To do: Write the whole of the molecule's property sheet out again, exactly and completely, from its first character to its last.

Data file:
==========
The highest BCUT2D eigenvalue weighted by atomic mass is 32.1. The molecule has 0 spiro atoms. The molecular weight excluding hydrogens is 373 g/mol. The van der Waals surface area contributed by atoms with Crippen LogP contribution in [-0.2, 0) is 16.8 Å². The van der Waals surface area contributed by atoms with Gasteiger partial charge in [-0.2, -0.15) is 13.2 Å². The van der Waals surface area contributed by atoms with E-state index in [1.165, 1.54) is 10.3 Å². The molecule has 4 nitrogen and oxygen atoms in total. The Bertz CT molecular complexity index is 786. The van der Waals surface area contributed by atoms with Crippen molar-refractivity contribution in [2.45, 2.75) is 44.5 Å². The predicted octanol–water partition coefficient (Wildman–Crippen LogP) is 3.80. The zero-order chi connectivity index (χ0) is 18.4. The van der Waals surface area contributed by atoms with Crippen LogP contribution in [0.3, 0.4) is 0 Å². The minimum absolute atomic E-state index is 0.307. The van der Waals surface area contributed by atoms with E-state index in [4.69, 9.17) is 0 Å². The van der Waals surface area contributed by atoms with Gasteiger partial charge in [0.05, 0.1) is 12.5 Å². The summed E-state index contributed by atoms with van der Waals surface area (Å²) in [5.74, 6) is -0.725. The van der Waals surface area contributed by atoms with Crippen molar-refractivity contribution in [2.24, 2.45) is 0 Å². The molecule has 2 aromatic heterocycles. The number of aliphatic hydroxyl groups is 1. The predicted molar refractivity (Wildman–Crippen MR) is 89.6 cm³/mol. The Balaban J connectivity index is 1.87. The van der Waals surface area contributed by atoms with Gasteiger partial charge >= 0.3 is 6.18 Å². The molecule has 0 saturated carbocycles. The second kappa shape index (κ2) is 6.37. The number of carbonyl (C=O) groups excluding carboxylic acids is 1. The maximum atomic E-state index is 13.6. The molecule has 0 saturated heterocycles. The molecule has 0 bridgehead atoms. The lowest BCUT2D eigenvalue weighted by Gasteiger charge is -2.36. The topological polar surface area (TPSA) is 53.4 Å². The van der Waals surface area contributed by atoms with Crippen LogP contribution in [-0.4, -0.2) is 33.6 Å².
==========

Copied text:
The highest BCUT2D eigenvalue weighted by atomic mass is 32.1. The molecule has 0 spiro atoms. The molecular weight excluding hydrogens is 373 g/mol. The van der Waals surface area contributed by atoms with Crippen LogP contribution in [-0.2, 0) is 16.8 Å². The van der Waals surface area contributed by atoms with Gasteiger partial charge in [-0.2, -0.15) is 13.2 Å². The van der Waals surface area contributed by atoms with E-state index in [1.165, 1.54) is 10.3 Å². The molecule has 4 nitrogen and oxygen atoms in total. The Bertz CT molecular complexity index is 786. The van der Waals surface area contributed by atoms with Crippen molar-refractivity contribution in [2.45, 2.75) is 44.5 Å². The predicted octanol–water partition coefficient (Wildman–Crippen LogP) is 3.80. The zero-order chi connectivity index (χ0) is 18.4. The van der Waals surface area contributed by atoms with Crippen LogP contribution in [0.3, 0.4) is 0 Å². The minimum absolute atomic E-state index is 0.307. The van der Waals surface area contributed by atoms with E-state index in [4.69, 9.17) is 0 Å². The van der Waals surface area contributed by atoms with Gasteiger partial charge in [0.05, 0.1) is 12.5 Å². The summed E-state index contributed by atoms with van der Waals surface area (Å²) in [5.74, 6) is -0.725. The van der Waals surface area contributed by atoms with Crippen molar-refractivity contribution in [2.24, 2.45) is 0 Å². The molecule has 2 aromatic heterocycles. The number of aliphatic hydroxyl groups is 1. The predicted molar refractivity (Wildman–Crippen MR) is 89.6 cm³/mol. The Balaban J connectivity index is 1.87. The van der Waals surface area contributed by atoms with Gasteiger partial charge >= 0.3 is 6.18 Å². The molecule has 0 saturated carbocycles. The second kappa shape index (κ2) is 6.37. The number of carbonyl (C=O) groups excluding carboxylic acids is 1. The maximum atomic E-state index is 13.6. The molecule has 0 saturated heterocycles. The molecule has 0 bridgehead atoms. The lowest BCUT2D eigenvalue weighted by Gasteiger charge is -2.36. The topological polar surface area (TPSA) is 53.4 Å². The van der Waals surface area contributed by atoms with Crippen LogP contribution in [-0.4, -0.2) is 33.6 Å².